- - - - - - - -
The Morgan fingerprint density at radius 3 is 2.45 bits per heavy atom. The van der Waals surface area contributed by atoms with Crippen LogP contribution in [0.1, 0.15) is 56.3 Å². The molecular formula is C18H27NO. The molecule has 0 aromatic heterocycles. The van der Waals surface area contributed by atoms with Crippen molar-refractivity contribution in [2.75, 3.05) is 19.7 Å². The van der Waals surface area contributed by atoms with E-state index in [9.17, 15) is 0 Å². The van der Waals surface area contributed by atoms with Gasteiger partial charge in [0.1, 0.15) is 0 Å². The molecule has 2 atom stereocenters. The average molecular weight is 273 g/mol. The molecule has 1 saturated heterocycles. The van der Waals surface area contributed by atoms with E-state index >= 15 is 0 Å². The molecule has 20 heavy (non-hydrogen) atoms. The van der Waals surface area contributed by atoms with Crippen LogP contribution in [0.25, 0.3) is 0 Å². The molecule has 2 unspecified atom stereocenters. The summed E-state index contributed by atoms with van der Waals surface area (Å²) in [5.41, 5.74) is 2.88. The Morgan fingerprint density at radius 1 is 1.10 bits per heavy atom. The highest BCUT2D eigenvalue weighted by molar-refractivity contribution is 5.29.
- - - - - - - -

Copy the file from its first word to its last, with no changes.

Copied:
The Morgan fingerprint density at radius 3 is 2.45 bits per heavy atom. The van der Waals surface area contributed by atoms with Crippen LogP contribution in [0.1, 0.15) is 56.3 Å². The molecular formula is C18H27NO. The molecule has 0 aromatic heterocycles. The van der Waals surface area contributed by atoms with Crippen molar-refractivity contribution in [2.75, 3.05) is 19.7 Å². The van der Waals surface area contributed by atoms with E-state index in [9.17, 15) is 0 Å². The van der Waals surface area contributed by atoms with Gasteiger partial charge in [0.1, 0.15) is 0 Å². The molecule has 2 atom stereocenters. The average molecular weight is 273 g/mol. The molecule has 1 saturated heterocycles. The van der Waals surface area contributed by atoms with E-state index >= 15 is 0 Å². The molecule has 20 heavy (non-hydrogen) atoms. The van der Waals surface area contributed by atoms with Crippen LogP contribution in [0.25, 0.3) is 0 Å². The molecule has 2 unspecified atom stereocenters. The summed E-state index contributed by atoms with van der Waals surface area (Å²) in [5.41, 5.74) is 2.88. The Morgan fingerprint density at radius 1 is 1.10 bits per heavy atom. The highest BCUT2D eigenvalue weighted by molar-refractivity contribution is 5.29.